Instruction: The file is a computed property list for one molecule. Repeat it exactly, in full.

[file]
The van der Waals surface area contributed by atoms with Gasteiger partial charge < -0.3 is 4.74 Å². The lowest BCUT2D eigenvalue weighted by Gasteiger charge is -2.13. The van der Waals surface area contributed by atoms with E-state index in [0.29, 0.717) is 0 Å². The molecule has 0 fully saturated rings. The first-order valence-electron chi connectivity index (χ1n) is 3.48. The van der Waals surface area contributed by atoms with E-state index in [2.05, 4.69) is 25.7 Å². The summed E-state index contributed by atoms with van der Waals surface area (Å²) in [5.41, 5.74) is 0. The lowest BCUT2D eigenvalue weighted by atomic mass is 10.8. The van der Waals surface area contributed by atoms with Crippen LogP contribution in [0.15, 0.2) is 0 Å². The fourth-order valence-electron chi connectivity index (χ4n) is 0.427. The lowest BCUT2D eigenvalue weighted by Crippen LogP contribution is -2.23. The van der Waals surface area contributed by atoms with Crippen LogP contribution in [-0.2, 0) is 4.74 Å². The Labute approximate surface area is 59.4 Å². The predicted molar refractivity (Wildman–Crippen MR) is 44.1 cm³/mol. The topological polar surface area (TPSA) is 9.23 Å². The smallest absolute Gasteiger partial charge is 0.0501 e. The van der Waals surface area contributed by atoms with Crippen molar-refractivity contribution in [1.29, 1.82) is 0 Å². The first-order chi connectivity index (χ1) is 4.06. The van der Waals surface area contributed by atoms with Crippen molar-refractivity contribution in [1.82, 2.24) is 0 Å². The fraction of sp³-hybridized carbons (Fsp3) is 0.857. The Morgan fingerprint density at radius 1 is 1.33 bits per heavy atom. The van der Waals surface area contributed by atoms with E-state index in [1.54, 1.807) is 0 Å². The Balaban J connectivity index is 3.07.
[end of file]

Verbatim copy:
The van der Waals surface area contributed by atoms with Gasteiger partial charge < -0.3 is 4.74 Å². The lowest BCUT2D eigenvalue weighted by Gasteiger charge is -2.13. The van der Waals surface area contributed by atoms with E-state index in [0.29, 0.717) is 0 Å². The molecule has 0 fully saturated rings. The first-order valence-electron chi connectivity index (χ1n) is 3.48. The van der Waals surface area contributed by atoms with E-state index in [2.05, 4.69) is 25.7 Å². The summed E-state index contributed by atoms with van der Waals surface area (Å²) in [5.41, 5.74) is 0. The lowest BCUT2D eigenvalue weighted by atomic mass is 10.8. The van der Waals surface area contributed by atoms with Crippen LogP contribution in [0.15, 0.2) is 0 Å². The fourth-order valence-electron chi connectivity index (χ4n) is 0.427. The lowest BCUT2D eigenvalue weighted by Crippen LogP contribution is -2.23. The van der Waals surface area contributed by atoms with Crippen LogP contribution in [-0.2, 0) is 4.74 Å². The Labute approximate surface area is 59.4 Å². The predicted molar refractivity (Wildman–Crippen MR) is 44.1 cm³/mol. The topological polar surface area (TPSA) is 9.23 Å². The smallest absolute Gasteiger partial charge is 0.0501 e. The van der Waals surface area contributed by atoms with Crippen molar-refractivity contribution in [1.29, 1.82) is 0 Å². The first-order chi connectivity index (χ1) is 4.06. The van der Waals surface area contributed by atoms with Crippen molar-refractivity contribution in [1.82, 2.24) is 0 Å². The fraction of sp³-hybridized carbons (Fsp3) is 0.857. The Morgan fingerprint density at radius 1 is 1.33 bits per heavy atom. The van der Waals surface area contributed by atoms with E-state index in [1.54, 1.807) is 0 Å². The Balaban J connectivity index is 3.07.